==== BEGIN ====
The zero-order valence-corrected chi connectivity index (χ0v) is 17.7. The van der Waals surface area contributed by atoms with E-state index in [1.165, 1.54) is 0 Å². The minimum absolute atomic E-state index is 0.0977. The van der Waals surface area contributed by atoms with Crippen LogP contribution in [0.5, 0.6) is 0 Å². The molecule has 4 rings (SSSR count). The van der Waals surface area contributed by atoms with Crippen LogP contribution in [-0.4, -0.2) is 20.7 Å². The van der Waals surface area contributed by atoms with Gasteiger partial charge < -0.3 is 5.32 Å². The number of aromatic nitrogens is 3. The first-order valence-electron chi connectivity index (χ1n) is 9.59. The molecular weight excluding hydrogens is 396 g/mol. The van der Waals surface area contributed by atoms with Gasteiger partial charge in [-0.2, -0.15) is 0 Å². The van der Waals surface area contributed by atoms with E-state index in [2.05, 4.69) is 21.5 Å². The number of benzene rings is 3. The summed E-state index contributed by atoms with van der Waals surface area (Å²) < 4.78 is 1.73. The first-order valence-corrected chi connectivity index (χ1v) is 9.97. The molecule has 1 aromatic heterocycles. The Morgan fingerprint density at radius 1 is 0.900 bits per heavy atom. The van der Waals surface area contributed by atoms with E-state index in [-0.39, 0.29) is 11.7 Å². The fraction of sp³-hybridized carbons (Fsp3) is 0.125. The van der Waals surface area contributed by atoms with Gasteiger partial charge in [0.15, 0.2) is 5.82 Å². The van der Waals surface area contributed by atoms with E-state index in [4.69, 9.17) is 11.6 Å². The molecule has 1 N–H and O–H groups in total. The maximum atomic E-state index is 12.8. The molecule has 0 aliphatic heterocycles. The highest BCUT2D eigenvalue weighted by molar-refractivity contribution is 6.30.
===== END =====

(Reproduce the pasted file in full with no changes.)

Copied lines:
The zero-order valence-corrected chi connectivity index (χ0v) is 17.7. The van der Waals surface area contributed by atoms with E-state index in [1.165, 1.54) is 0 Å². The minimum absolute atomic E-state index is 0.0977. The van der Waals surface area contributed by atoms with Crippen LogP contribution in [0.5, 0.6) is 0 Å². The molecule has 4 rings (SSSR count). The van der Waals surface area contributed by atoms with Crippen LogP contribution in [-0.4, -0.2) is 20.7 Å². The van der Waals surface area contributed by atoms with Gasteiger partial charge < -0.3 is 5.32 Å². The number of aromatic nitrogens is 3. The first-order valence-electron chi connectivity index (χ1n) is 9.59. The molecular weight excluding hydrogens is 396 g/mol. The van der Waals surface area contributed by atoms with Gasteiger partial charge in [-0.2, -0.15) is 0 Å². The van der Waals surface area contributed by atoms with E-state index in [2.05, 4.69) is 21.5 Å². The number of benzene rings is 3. The summed E-state index contributed by atoms with van der Waals surface area (Å²) < 4.78 is 1.73. The first-order valence-corrected chi connectivity index (χ1v) is 9.97. The molecule has 1 aromatic heterocycles. The Morgan fingerprint density at radius 1 is 0.900 bits per heavy atom. The van der Waals surface area contributed by atoms with E-state index in [-0.39, 0.29) is 11.7 Å². The fraction of sp³-hybridized carbons (Fsp3) is 0.125. The van der Waals surface area contributed by atoms with Gasteiger partial charge in [0.15, 0.2) is 5.82 Å². The van der Waals surface area contributed by atoms with E-state index in [4.69, 9.17) is 11.6 Å². The molecule has 1 N–H and O–H groups in total. The maximum atomic E-state index is 12.8. The molecule has 0 aliphatic heterocycles. The highest BCUT2D eigenvalue weighted by molar-refractivity contribution is 6.30.